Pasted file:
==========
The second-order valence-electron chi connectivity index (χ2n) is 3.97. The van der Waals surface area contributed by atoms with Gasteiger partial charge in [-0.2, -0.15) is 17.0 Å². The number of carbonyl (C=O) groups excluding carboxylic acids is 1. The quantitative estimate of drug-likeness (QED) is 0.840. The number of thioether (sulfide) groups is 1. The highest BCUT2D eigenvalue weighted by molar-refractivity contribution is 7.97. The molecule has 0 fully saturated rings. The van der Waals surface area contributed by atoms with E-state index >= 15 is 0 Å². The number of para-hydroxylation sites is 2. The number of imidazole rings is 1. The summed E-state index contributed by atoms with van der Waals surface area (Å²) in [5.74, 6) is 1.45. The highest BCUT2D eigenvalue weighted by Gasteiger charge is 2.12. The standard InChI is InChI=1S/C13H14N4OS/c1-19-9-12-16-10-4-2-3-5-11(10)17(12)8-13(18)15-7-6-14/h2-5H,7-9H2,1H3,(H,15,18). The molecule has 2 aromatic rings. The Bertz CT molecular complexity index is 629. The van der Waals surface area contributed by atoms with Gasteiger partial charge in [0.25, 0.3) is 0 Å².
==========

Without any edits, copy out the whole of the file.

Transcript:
The second-order valence-electron chi connectivity index (χ2n) is 3.97. The van der Waals surface area contributed by atoms with Gasteiger partial charge in [-0.2, -0.15) is 17.0 Å². The number of carbonyl (C=O) groups excluding carboxylic acids is 1. The quantitative estimate of drug-likeness (QED) is 0.840. The number of thioether (sulfide) groups is 1. The highest BCUT2D eigenvalue weighted by molar-refractivity contribution is 7.97. The molecule has 0 fully saturated rings. The van der Waals surface area contributed by atoms with E-state index >= 15 is 0 Å². The number of para-hydroxylation sites is 2. The number of imidazole rings is 1. The summed E-state index contributed by atoms with van der Waals surface area (Å²) in [5.74, 6) is 1.45. The highest BCUT2D eigenvalue weighted by Gasteiger charge is 2.12. The standard InChI is InChI=1S/C13H14N4OS/c1-19-9-12-16-10-4-2-3-5-11(10)17(12)8-13(18)15-7-6-14/h2-5H,7-9H2,1H3,(H,15,18). The molecule has 2 aromatic rings. The Bertz CT molecular complexity index is 629. The van der Waals surface area contributed by atoms with Gasteiger partial charge in [0.25, 0.3) is 0 Å².